The Sassy Housewife is weekly advice column on Momaha.com by Danielle Herzog. She’ll cover the adventures in housewifery — from parenting, entertaining and recipes to the interests of a been-there-done-that and somewhat-know-it-all wife. Sassy Housewife runs every Saturday. Have a question for her? Email firstname.lastname@example.org
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Dear Sassy Housewife,
My 3-year-old daughter will not give up her pacifier. We have tried to take it away numerous times, and each time she cries for longer. We took it away a few weeks ago and she literally cried in her bed for over two hours. Finally, I couldn’t stand it any longer and gave it back to her. Now, I don’t know how to get it out of her mouth. My husband says I need to be tough and just take it away, but I don’t know if I can stand the crying. Any advice?
Pushover for Pacifiers
Dear Pushy Pants,
I should probably be honest with you straight from the start. It drives me insane when I see children who are old enough to talk, walk and have all their teeth using a pacifier. I’m sorry. I know you were probably looking for some sweet, supportive words to help you, but well… that’s just not my style. I’m going to be blunt with you – the paci has to go. Why? Because your daughter is currently winning in the game of parenthood, and kids should never win.
Your daughter is using it as a comfort object – just as many children use security blankets or stuffed animals. The only difference is that pacifiers can actually effect speech development and the way teeth grow in. Don’t believe me? According to Tanya Remer Altmann, M.D., author of Mommy Calls: Dr. Tanya Answers Parents’ Top 101 Questions About Babies and Toddlers, “Older infants who use the paci are more prone to picking up colds because they are so accustomed to constantly sucking and mouthing objects (the usual entry point for germs). Also, using a pacifier for longer than a year or two can interfere with a child’s teeth and bite”.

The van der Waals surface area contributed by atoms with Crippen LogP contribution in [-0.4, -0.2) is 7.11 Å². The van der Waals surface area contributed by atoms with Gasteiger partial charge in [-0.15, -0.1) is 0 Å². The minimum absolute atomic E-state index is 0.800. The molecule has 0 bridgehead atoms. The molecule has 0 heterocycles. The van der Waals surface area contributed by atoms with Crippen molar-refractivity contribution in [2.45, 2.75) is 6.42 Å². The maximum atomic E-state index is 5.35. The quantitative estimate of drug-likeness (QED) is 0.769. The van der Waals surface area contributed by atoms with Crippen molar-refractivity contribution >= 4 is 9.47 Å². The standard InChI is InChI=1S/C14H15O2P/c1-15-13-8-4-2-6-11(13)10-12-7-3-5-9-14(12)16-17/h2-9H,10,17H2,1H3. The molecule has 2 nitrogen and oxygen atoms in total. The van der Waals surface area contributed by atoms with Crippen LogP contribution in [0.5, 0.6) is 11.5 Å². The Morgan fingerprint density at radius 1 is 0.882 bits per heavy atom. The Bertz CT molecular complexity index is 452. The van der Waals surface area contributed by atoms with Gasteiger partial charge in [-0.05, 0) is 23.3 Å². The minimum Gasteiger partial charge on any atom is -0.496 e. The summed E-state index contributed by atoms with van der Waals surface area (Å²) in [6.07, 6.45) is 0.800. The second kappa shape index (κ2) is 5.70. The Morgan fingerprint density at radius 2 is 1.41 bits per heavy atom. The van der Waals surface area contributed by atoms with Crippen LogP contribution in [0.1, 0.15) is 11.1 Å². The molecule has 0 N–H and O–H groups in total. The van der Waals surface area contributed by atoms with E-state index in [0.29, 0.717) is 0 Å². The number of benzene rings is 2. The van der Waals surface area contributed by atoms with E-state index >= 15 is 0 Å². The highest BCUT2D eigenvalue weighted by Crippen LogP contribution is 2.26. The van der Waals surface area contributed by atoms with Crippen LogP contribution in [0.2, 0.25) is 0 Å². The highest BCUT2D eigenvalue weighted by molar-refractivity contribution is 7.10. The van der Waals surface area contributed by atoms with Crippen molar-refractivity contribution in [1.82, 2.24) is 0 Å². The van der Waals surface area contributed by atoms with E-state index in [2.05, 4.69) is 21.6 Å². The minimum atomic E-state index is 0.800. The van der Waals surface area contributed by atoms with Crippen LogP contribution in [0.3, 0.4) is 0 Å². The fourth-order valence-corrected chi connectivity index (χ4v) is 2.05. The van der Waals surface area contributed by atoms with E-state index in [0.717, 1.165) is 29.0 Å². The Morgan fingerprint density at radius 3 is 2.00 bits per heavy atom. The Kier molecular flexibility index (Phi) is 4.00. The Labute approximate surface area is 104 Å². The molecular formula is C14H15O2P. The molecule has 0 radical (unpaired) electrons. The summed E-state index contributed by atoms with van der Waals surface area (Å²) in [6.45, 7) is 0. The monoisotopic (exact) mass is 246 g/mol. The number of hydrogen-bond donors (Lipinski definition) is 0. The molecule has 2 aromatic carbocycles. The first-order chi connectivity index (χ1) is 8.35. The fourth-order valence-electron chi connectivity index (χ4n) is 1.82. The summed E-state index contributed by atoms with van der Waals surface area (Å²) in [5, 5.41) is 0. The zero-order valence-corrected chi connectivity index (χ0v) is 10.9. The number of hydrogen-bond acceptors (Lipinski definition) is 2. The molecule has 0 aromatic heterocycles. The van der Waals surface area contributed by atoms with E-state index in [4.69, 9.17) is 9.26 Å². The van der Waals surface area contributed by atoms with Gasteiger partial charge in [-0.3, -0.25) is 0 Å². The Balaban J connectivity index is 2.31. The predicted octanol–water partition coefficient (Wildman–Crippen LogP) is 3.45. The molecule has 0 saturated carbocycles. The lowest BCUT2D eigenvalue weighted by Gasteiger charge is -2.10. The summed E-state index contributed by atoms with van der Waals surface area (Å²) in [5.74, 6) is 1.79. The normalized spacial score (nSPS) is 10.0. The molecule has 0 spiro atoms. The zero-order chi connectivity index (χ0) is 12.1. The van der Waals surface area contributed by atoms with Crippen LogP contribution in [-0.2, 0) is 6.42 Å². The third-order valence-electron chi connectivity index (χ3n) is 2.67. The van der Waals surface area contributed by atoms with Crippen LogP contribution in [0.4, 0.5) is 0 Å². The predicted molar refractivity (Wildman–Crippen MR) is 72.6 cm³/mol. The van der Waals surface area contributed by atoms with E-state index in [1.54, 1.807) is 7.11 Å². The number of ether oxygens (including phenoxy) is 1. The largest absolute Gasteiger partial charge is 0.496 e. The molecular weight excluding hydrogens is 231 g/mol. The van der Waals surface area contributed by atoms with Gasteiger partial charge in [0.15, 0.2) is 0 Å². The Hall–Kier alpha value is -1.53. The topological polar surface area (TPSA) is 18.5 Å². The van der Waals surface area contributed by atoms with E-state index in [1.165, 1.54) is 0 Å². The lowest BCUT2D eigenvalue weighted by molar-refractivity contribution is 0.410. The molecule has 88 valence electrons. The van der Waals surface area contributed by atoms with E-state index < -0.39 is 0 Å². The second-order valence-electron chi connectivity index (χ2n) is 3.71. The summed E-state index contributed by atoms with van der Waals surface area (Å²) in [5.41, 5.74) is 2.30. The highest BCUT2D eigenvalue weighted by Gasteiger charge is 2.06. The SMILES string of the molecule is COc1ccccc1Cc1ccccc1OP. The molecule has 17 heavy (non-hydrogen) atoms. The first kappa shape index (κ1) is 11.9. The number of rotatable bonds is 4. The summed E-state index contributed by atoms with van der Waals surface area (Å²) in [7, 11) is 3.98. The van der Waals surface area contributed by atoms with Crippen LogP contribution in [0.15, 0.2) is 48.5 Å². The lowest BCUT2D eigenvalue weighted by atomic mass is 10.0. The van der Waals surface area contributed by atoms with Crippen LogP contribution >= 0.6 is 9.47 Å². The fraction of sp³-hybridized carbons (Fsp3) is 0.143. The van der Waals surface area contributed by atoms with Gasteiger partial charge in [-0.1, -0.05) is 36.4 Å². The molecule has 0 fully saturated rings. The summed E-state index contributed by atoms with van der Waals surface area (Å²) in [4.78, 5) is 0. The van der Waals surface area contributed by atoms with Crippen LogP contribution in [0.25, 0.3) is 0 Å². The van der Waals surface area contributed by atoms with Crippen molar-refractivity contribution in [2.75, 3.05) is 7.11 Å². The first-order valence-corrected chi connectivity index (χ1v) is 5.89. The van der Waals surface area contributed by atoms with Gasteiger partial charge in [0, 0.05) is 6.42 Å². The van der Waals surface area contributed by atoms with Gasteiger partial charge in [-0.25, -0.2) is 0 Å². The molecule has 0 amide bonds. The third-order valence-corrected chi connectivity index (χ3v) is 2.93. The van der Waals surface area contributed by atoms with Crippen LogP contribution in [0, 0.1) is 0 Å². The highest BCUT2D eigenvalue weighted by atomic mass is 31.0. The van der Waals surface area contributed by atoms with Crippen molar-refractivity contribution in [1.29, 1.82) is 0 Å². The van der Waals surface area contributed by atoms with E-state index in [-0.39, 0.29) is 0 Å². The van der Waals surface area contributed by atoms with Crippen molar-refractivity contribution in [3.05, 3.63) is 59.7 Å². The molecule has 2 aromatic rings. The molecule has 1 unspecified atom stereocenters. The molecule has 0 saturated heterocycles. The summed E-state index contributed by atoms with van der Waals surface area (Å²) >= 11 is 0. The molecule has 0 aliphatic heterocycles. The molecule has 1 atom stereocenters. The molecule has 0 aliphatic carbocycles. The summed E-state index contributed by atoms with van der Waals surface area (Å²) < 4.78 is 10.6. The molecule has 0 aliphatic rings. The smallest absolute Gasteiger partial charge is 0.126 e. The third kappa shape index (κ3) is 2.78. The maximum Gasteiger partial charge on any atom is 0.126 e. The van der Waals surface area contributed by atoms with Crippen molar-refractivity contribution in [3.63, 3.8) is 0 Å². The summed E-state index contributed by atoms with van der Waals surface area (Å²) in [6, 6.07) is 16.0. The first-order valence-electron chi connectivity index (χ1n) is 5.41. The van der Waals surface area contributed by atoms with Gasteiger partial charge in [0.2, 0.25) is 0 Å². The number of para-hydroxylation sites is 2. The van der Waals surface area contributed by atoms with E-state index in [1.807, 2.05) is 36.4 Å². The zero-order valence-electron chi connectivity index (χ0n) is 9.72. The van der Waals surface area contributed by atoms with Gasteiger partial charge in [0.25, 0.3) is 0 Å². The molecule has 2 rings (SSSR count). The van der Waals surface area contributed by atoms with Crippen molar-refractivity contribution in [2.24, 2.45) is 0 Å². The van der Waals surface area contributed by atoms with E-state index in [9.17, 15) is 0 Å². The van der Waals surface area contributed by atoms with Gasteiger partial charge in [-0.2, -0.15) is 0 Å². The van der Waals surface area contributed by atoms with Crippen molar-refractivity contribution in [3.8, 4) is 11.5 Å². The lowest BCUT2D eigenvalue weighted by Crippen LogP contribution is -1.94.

And on top of that, she is crying until you give in. And you keep giving in. It’s time to stop giving in and have her be a part of the solution. What I mean is that you need to get her involved. Do you know anyone who has recently had a baby?
Something you can do is have your daughter pack up all her pacifiers and “pass them on” to the new baby. In return, she is allowed to pick out a lovey at the store – something she can cuddle with when she feels that same need as she did for the pacifier. (And of course, explain to your friend why you are giving her used pacifiers… though that might make for a very interesting baby shower.)
If that doesn’t work, you just have to go cold turkey. It might mean a night or two of some long-term crying, but don’t give in. When she cries, go in and give her kisses, let her know she is OK, hand her back her lovey that she has probably thrown across the room in rage, and then let her work it out. You can get back your winning hand in parenthood, you just have to stay strong. Or at least fake it in front of her – which is pretty much what all parents do to make them think we know what we are doing.
Danielle Herzog, a married mother to two, blogs for momaha every Wednesday. She taught middle and high school students and served as a student counseling advisor in the Washington D.C. area prior to moving to Omaha. She was a project manager for the Washington D.C.-area’s Boys and Girls Club and is currently completing her master’s degree in counseling at the University of Nebraska at Omaha.
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